By Bruce Einhorn, Thuy Ong and Stefan Nicola, Bloomberg
Tens of thousands of people around the world demonstrated to demand action on climate change as a global movement backed by 16-year-old environmental activist Greta Thunberg got under way Friday.
Students skipped school and workers walked off jobs to participate in the rallies. In a central Sydney park, protesters held up homemade signs with slogans such as “You’re Burning our Future” and “There Is No Planet B.” In Berlin, demonstrators gathered by the landmark Brandenburg Gate, just a few steps from where Chancellor Angela Merkel’s government hammered out a 54 billion-euro ($60 billion) climate-protection package.
Thousands gathered in New York, Toronto, Johannesburg, Warsaw and many more cities around the globe — eager to add their voices to a movement fueled by youthful angst about rising temperatures.
“This is about the future of our planet,” said Laura Lazzarin, an Italian national living in Berlin who joined demonstrators near the Brandenburg Gate. “We can’t go on like this, and politicians must realize that.”
Protesters joining the Global Climate Strike movement want governments to treat global warming as an emergency, slash subsidies for fossil fuels, and switch economies to 100% renewable energy as soon as possible. They’re part of a worldwide series of demonstrations that organizers say will take place in 150 countries on Friday and on Sept. 27.
“As we deal with devastating climate breakdown and hurtle towards dangerous tipping points, young people are calling on millions of us across the planet to disrupt business as usual by joining the global climate strikes,” according to a statement on the organizers’ website.
The movement has taken hold in Europe, where climate has been catapulted to the top of the political agenda. The European Union should walk away from fossil fuels, the bloc’s energy chief told Bloomberg TV this week after a record spike in oil prices. A total of 93% of Europeans see global warming as a serious problem, according to a recent survey by the European Commission.
In front of the Brandenburg Gate, three protesters dressed in black stood on top of melting ice blocks with nooses around their necks as hundreds of people gathered around them, carrying home-made placards, blowing whistles and chanting “We are here, we are loud, because you’re stealing our future.”
In Paris demonstrators — a large number of whom were students — marched from Place de la Nation, carrying placards with slogans like “our house is on fire” and “time to act.”
In Poland, home to 33 of the EU’s 50 most polluted cities, more than 60 climate protests were held Friday. At the biggest gathering in Warsaw, more than a thousand demonstrators called for the government to curb its dependence on coal, which is burned to produce more than 80% of the country’s electricity.
“The government is doing too little and this needs to be changed,” said Dionizy Debski, a high school student from Warsaw.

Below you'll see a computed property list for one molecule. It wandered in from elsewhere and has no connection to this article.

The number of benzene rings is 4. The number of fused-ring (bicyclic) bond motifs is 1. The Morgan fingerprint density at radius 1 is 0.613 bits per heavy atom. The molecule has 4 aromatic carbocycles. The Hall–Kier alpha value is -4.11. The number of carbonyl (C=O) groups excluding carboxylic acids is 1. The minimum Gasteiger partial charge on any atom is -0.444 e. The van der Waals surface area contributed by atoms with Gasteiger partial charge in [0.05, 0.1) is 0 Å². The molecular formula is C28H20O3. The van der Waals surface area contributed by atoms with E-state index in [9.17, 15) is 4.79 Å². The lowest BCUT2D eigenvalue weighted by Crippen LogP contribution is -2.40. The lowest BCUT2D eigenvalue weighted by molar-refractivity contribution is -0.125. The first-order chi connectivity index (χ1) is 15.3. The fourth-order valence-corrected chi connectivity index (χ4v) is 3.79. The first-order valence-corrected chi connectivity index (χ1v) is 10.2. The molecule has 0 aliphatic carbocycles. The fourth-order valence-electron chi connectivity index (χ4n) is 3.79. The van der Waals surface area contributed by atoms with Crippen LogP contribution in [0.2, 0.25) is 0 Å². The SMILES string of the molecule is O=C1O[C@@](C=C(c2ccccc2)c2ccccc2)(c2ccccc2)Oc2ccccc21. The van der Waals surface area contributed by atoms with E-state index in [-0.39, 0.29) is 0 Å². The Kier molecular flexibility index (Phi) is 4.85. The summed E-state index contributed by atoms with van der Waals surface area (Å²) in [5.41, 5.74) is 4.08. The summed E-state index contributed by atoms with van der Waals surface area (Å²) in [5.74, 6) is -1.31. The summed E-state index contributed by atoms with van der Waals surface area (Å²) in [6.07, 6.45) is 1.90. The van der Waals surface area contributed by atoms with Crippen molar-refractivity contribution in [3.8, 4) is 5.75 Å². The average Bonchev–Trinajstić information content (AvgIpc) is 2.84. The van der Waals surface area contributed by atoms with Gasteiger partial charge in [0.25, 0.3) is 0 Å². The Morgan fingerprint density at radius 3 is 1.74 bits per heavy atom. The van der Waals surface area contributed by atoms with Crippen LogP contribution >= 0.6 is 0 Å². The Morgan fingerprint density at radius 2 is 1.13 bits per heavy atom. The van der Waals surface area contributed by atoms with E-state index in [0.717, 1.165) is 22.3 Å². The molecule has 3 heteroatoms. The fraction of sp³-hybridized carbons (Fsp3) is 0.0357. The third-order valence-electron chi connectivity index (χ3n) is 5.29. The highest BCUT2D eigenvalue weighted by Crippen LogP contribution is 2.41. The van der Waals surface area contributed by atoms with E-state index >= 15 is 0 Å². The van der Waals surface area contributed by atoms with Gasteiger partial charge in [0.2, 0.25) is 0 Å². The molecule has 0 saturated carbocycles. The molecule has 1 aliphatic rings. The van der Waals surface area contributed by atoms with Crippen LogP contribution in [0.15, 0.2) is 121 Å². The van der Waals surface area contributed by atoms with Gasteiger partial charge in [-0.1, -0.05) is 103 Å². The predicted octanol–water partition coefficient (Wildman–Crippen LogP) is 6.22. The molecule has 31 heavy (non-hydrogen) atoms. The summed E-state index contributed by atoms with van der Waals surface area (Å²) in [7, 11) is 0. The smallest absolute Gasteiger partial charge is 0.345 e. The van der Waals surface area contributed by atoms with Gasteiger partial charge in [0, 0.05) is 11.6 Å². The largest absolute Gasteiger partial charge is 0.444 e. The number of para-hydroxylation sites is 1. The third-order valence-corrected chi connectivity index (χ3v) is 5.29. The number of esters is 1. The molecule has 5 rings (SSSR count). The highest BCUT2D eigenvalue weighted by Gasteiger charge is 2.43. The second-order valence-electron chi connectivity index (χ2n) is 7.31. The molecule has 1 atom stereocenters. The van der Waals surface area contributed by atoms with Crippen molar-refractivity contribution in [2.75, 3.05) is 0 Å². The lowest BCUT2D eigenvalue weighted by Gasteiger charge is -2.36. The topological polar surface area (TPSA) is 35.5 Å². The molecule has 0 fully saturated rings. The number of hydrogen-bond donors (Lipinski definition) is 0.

The movement — inspired by the braided Swedish teenager Thunberg who started weekly school walkouts last year — has gone global, drawing parallels with other protests like the Civil Rights struggle and anti-apartheid demonstrations.
Friday’s protests come ahead of United Nations events, including the first Youth Climate Summit, which took place Saturday and the Climate Action Summit of government, corporate and other leaders on Sept. 23 in New York. Thunberg, who founded the “Fridays for Future” protest group, captured media attention by sailing across the Atlantic to address the youth event, rather than traveling by plane — doing her bit to cap emissions.
The climate campaign has spurred some companies into action. Germany’s Volkswagen AG, the world’s biggest automaker, pledged to make more electric cars and become climate-neutral by 2050.
Amazon.com Inc. Chief Executive Officer Jeff Bezos vowed Thursday to wean his company off fossil fuels by 2030. He also announced the formation of a new organization — the Climate Pledge — amid a steady drumbeat of criticism from activists and his own employees over Amazon’s dependence on fossil fuels.
Despite that pledge, Amazon employees around the world walked off the job on Friday, in offices from Poland to South Africa and Ireland.
In Seattle, hundreds of workers, joined by colleagues from Google and other tech companies, rallied in front of the biospheres at the heart of Amazon’s headquarters.
Weston Fribley, an employee and organizer of Amazon Employees for Climate Justice, said Bezos’s pledge was “just the beginning.” The plans, he said, “must be implemented.” He also repeated the group’s call for Amazon to end its sales to fossil fuel companies.
On Thursday, Alphabet Inc. Chief Executive Officer Sundar Pichai made his own announcement, saying Google had agreed to buy 1.6 gigawatts of wind and solar power, describing it as a record purchase of renewable energy by a single company.
In Australia, the campaign has the backing of high-profile business leaders such as the billionaire co-founder of enterprise software company Atlassian Corp., Mike Cannon-Brookes. Atlassian was among hundreds of Australian employers, including law firm Slater & Gordon Ltd. and real-estate portal Domain Holdings Australia Ltd., that allowed workers to take time off to attend the rallies.
The call to action has resonated across Europe, which has suffered from increasing bouts of drought and wildfires, and in Australia — the world’s driest inhabited continent that derives the bulk of its energy from burning coal.
For all the support the campaign is deriving, however, there are pockets of opposition. In Germany, the far-right AfD party slammed the government’s climate measures, citing escalating costs. Merkel’s government is “mercilessly squeezing its citizens for an ideology,” its co-leader Alice Weidel said in a Twitter post.